What do you think? Are rape jokes a part of free speech or are they hate speech?  And should they be forced to be removed from Facebook all together?  As long as they don’t violate things that are against Facebook’s specific policies like nudity or specific harassment, for example saying, “so and so (insert specific name) needs to be raped,” then it isn’t in true violation as the rules are currently defined.  Part of the definition of hate speech is something that incites violence against a person or group; but whether the above image actually incites actions or not is something that is certainly central to this debate and finding the answer to the question above.

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2 responses to “Free Speech or Hate Speech: You Be The Judge

  1. Pingback: Going Beyond The Surface, and Maybe I know Nothing | From Playgrounds To Politics

  2. What I find so bad about the picture is there sheer casualness of it. It’s not overtly hateful, it’s lazy and complacent. If the poster had screamed “let’s go rape this woman” then poeple would make an instant decision that this is wrong and hateful – they would probably sit up and go “whoaa there!”. But this image slides in between all the other stuff one sees in a day – unnoticed and instantly forgotten. But it adds up. It adds up to a pervasive male assumption that women are dirt. There’s not much you can for the grown men (sorry ungrown men) who post this stuff, but I have 2 teenage sons and I fear for their progress when they are exposed to, and chuckle at this kind of thing.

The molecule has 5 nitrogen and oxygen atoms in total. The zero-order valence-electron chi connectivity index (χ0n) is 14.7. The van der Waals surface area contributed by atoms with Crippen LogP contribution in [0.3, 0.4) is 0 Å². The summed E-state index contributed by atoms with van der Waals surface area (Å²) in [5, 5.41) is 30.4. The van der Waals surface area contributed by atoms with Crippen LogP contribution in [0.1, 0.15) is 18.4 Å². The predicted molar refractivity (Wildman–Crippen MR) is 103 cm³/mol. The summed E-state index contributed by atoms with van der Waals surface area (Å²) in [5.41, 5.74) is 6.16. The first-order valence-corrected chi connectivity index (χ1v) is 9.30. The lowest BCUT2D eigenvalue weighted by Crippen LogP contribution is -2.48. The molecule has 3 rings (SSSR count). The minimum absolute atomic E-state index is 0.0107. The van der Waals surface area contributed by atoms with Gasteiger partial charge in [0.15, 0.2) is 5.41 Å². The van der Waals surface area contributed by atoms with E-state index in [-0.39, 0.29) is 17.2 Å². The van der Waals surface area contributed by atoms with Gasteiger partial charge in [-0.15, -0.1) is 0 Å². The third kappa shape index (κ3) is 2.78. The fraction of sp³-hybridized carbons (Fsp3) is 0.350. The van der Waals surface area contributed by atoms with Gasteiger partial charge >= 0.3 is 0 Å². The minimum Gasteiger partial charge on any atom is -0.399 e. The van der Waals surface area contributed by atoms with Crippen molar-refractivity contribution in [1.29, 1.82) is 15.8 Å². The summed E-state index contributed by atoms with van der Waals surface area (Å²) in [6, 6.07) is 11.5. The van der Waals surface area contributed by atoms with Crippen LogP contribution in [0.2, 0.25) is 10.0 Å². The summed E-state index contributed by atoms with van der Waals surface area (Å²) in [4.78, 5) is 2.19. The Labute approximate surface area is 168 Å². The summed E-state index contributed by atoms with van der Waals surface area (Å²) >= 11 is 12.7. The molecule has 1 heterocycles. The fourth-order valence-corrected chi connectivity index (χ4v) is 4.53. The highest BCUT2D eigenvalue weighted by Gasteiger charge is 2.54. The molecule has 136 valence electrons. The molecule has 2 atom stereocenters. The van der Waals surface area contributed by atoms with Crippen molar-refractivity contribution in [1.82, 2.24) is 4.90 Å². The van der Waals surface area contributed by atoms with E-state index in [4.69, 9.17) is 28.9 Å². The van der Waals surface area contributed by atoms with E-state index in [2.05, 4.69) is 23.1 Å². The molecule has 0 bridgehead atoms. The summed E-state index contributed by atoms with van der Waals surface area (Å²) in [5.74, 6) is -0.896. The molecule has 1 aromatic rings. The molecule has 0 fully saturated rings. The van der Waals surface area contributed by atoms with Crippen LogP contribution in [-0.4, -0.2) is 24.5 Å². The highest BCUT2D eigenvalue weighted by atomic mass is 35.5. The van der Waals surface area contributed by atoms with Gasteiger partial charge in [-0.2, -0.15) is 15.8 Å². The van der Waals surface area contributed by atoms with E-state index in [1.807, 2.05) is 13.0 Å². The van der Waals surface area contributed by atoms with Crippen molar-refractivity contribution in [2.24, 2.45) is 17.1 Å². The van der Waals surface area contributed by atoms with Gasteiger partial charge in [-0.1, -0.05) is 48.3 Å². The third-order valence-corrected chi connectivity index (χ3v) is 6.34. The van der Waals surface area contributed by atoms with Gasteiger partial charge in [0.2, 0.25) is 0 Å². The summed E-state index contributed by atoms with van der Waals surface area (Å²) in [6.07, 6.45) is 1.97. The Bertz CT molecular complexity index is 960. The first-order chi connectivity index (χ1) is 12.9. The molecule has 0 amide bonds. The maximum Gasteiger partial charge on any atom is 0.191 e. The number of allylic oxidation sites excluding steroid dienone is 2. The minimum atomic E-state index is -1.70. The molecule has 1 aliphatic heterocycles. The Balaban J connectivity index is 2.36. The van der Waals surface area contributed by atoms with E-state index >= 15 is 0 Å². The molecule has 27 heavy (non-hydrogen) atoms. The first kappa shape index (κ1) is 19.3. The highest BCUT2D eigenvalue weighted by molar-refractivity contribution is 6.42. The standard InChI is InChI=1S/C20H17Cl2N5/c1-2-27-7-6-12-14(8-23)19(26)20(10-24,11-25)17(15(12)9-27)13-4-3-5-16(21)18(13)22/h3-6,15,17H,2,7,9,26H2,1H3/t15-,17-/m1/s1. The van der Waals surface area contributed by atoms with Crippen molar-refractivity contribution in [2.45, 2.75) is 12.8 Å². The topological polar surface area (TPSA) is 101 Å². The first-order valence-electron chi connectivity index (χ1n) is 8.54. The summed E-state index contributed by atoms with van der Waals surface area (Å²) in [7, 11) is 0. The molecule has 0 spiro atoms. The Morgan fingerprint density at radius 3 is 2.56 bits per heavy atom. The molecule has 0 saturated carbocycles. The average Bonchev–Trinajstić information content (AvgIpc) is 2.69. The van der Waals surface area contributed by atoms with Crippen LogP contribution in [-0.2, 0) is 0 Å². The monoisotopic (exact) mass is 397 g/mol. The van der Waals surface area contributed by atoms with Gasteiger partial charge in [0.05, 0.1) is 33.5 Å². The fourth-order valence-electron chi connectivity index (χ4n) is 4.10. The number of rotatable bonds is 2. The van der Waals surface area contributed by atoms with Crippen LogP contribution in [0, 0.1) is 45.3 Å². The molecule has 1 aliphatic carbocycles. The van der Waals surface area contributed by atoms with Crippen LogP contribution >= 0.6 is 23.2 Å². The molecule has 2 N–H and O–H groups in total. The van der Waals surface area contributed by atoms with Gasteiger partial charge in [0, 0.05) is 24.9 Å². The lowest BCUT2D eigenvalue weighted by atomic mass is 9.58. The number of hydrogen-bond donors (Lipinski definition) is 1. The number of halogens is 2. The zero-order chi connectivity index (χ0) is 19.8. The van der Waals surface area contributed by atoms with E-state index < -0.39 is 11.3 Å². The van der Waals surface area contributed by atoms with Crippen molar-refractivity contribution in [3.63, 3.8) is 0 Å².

I make no bones about it, I monitor their facebook pages, and when they stray in this direction -I come down hard on them. I changed the password on the wifi for a week because of this sort of thing. It lead to a deep discussion of the issue. The point got made, he understood and he was allowed back on.

    It’s the best I could do.

    Thanks for this piece, very interesting. I didn’t comment on people’s objection to breast feeding in public or in pictures because I cannot express my anger in polite English.